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Court Cases

A series of missteps preceded the NSU trial

As legal proceedings get underway against the right-wing extremist group National Socialist Underground (NSU), the Munich court handling the case already has many turbulent weeks behind it.

A placard displays victims of the NSU murders
Photo: Stefan Sauer dpa/lmv +++(c) dpa - Bildfunk+++

A placard displays victims of the NSU murders

The trial against the alleged right-wing terrorist Beate Zschäpe along with four others accused of supporting the terrorist group National Socialist Underground (NSU) was supposed to get underway on April 17 - but was delayed to allow the court to reallocate seats for journalists. Zschäpe is the sole surviving member of the NSU trio that authorities believe murdered nine German residents with Turkish and Greek roots and a German police woman between 2000 and 2007.

The NSU trial represents one of the biggest terrorism trials ever to take place in Germany and has drawn worldwide attention. However, none of the few courtroom seats available to journalists initially went to foreign journalists. Only the first 50 journalists to request access secured one of the highly-sought spots, in the order in which their applications were received.

The cover of German-Turkish paper Hürriyet
(c) Daniel Naupold/dpa

German-Turkish paper "Hürriyet" initially did not receive a courtroom seat

Controversial moves

In the first allocation of press access, Turkish media were also among those shut out. But Turkey has a particular interest in the trial, since eight of the murder victims had Turkish roots.

The court's handling of the role of the media - particularly in Turkey - was problematic and lacking in sensitivity, admits former Vice President of Germany's Federal Constitutional Court, Winfried Hassemer.

"A court doesn't hold this sort of trial every day," Hassemer said in an interview with DW.

The Turkish newspaper "Sabah" ultimately sued over the controversial allocation process, demanding a certain number of seats go to foreign media and Turkish media in particular.

Judges ruled in favor of "Sabah" just days before the trial was set to begin in mid-April, and the press seats had to be redistributed in a complicated lottery system. The result was a three-week delay for the trial's start.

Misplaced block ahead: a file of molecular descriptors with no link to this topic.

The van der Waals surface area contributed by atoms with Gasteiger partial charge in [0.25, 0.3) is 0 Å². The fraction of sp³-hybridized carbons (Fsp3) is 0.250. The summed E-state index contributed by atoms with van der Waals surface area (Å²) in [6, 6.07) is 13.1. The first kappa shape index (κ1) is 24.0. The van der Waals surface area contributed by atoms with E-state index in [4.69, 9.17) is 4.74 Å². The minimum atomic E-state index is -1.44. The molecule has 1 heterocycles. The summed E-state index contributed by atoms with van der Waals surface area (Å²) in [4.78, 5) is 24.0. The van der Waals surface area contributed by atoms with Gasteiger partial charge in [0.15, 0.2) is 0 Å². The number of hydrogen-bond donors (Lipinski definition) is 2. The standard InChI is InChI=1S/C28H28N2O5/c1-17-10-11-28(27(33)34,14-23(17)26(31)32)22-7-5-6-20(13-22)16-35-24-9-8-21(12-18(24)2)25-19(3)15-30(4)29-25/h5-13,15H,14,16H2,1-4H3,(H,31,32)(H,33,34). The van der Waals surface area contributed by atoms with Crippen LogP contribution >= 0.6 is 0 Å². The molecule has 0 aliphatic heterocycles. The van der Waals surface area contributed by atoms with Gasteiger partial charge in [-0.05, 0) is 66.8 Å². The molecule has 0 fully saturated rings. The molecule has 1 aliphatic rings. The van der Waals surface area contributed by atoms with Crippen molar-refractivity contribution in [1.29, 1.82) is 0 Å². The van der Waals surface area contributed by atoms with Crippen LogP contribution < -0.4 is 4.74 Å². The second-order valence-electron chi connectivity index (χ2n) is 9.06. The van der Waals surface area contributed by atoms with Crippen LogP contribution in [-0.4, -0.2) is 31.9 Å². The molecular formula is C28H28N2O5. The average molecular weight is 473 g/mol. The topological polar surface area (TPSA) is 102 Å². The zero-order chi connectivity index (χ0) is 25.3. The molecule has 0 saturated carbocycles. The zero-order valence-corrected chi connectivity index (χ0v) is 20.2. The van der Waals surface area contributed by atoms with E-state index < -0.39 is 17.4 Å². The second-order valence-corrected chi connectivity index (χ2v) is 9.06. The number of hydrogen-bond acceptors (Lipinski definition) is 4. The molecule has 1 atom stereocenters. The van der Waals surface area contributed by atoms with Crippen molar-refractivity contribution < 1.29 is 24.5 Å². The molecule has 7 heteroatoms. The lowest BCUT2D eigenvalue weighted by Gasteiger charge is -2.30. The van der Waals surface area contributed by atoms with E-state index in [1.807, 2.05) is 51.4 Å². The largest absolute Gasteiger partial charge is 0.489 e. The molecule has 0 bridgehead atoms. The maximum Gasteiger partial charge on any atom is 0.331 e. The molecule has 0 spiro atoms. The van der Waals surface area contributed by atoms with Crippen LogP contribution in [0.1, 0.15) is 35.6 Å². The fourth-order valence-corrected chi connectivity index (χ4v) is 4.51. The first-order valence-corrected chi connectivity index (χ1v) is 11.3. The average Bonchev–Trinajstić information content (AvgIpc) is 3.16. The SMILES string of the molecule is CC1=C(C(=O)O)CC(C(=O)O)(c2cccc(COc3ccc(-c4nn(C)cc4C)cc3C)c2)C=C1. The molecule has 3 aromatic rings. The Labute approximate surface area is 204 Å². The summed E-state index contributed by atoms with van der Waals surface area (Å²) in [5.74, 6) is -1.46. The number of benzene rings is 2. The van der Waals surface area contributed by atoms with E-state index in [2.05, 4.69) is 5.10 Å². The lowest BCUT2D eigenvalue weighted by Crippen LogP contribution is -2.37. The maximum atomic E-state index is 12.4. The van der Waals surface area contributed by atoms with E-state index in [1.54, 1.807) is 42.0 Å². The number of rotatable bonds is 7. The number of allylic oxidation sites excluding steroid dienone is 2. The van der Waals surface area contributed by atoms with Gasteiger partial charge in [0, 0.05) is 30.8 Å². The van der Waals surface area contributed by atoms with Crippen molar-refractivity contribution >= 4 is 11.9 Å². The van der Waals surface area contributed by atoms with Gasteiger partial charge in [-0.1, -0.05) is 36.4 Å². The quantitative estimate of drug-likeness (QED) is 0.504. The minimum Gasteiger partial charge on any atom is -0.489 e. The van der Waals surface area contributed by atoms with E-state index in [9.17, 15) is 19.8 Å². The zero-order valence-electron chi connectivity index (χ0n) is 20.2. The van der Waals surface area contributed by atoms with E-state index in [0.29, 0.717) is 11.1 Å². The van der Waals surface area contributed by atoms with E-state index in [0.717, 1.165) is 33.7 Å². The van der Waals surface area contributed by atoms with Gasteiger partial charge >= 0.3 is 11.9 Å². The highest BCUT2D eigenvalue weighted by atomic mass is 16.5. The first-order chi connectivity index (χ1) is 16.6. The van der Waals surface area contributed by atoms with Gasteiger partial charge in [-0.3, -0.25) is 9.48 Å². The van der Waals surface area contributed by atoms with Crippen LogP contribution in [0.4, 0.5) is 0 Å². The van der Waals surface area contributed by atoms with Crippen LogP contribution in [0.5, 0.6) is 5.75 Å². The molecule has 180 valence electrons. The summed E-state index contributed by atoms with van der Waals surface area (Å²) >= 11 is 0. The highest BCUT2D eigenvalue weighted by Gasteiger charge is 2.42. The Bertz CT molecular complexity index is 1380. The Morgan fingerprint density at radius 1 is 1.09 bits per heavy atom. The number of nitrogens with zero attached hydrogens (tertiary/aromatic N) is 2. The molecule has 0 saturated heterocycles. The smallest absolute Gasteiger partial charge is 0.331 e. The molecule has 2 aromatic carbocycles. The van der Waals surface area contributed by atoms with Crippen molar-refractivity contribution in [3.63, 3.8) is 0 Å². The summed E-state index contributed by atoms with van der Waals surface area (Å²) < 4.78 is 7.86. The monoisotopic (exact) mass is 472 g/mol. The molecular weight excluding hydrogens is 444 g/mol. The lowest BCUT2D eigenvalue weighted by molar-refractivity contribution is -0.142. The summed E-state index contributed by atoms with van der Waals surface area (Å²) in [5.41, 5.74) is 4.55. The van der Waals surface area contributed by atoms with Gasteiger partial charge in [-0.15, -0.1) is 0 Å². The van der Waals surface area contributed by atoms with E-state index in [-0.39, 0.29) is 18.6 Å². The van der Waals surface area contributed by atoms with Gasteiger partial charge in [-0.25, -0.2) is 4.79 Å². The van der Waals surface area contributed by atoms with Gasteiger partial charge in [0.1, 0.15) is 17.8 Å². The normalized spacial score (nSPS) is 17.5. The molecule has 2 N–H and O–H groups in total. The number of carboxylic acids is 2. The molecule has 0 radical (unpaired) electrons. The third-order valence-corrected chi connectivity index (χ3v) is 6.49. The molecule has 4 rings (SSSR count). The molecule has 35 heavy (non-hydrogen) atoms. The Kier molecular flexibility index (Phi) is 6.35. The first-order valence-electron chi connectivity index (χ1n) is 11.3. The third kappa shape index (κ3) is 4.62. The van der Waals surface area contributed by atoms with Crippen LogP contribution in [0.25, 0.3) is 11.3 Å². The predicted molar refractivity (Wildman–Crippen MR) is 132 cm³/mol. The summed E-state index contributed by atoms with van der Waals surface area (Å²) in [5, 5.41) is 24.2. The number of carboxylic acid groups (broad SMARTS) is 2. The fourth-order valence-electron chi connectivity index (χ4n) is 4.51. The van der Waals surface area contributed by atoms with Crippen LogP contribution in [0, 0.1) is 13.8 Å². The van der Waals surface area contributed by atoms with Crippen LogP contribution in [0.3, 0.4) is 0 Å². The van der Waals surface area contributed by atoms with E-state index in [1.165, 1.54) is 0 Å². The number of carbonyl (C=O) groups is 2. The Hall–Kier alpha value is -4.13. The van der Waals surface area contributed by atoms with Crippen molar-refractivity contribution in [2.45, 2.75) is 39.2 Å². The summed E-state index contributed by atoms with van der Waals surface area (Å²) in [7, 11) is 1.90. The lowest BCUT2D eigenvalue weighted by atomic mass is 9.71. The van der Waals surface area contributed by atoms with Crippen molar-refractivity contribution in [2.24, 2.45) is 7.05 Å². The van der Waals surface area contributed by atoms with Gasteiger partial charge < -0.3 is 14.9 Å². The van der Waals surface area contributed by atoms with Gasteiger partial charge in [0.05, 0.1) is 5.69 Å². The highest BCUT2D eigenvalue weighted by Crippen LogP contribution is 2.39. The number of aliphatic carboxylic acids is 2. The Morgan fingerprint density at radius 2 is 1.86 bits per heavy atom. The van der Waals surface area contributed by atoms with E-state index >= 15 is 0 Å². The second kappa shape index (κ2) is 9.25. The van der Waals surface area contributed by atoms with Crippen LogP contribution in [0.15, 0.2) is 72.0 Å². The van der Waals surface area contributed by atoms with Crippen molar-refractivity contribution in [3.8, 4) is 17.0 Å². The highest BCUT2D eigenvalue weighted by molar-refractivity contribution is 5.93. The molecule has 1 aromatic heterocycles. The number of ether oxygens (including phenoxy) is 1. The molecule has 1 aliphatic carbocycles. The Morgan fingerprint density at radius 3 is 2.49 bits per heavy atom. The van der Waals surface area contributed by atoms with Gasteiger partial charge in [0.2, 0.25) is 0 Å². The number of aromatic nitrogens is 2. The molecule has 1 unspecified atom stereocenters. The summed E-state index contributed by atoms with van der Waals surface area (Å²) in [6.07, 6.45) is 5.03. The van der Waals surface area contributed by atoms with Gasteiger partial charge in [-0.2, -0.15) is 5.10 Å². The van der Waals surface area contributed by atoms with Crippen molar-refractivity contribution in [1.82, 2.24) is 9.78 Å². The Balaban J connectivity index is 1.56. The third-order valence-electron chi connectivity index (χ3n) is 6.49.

Gamze Kubasik holds pictures of her father, who was killed by the NSU terrorist group
Copyright: DW/Andrea Grunau

The trial's delay was a disturbing shock for Gamze Kubasik

Shock and anger

But family members of NSU victims and their attorneys found out about the delay first from the media. Around 40 minutes later came a fax from Munich's highest court confirming the reports, said Sebastian Scharmer, one of the lawyers involved, in an interview with DW. He is representing Gamze Kubasik, the daughter of Mehmet Kubasik, who was allegedly murdered in 2006 by the NSU.

Scharmer reports that his client was shocked and angry. "She was stunned and, I must say, quite mad - the latter particularly because we found out about it from the media," he said.

Political scientist Hajo Funke believes the reaction from the victims' relatives is understandable, saying, "The victims' families are having a hard time anyway because they were initially not taken seriously for over ten years, and in some cases, rather gruff methods were used in investigations against them."

Cameras film the scene where seats for media representatives were decided in a lottery system
(c) Peter Kneffel/dpa +++(c) dpa - Bildfunk+++

Press seats were redistributed in a second accreditation process

Funke: Don't overstate things

But the second accreditation process for journalists also brought its share of controversy. Media were divided into various groups and subcategories, and there were well over 300 applications for 50 seats. Last Monday (29.04.2013), a notary oversaw the process as names were drawn from various colorful plastic boxes.

And then came the next faux pas: A journalist's name was drawn although he had already written in to withdraw his application. A few days later, an additional drawing was held to fill his spot. Funke argues one should not overstate the series of missteps, though.

"Those are instances of pigheadedness, insensitivity and bureaucratic inconsistencies. One person didn't know what someone else had done - such things happen," Funke said, noting that he believes in the rule of law.

Looking through a glass window in the Munich court room where the trial will be held
(c) Andreas Gebert/dpa +++(c) dpa - Bildfunk+++

The state of Bavaria's State Appeals Court (OLG) in Munich will hear the trial

Questions on court's timeline

Critics have also voiced opposition to the planned sequence of the trial. More than 600 witnesses are on the agenda so far, but just 45 minutes have been set aside to question them in some cases. Hajo Funke says that is far too little time. A lot will now depend on the chief judge Manfred Götzl. On the other hand, Funke notes that he is known for pushing his own agenda and "apparently able to do so without being overturned by appeals."

The legal expert Winfried Hassemer believes too much attention is being paid to the Munich court's proposed schedule. "The judge does not have to stick to an exact program like in soccer; instead, he's tasked with finding out the truth," the former judge explains.

On Monday (06.05.2013), the NSU trial is set to begin in Munich. German citizens have high expectations. In a survey conducted by the magazine "Stern," 42 percent of Germans said successfully prosecuting those involved in the neo-Nazi murders could improve their country's image in the world.

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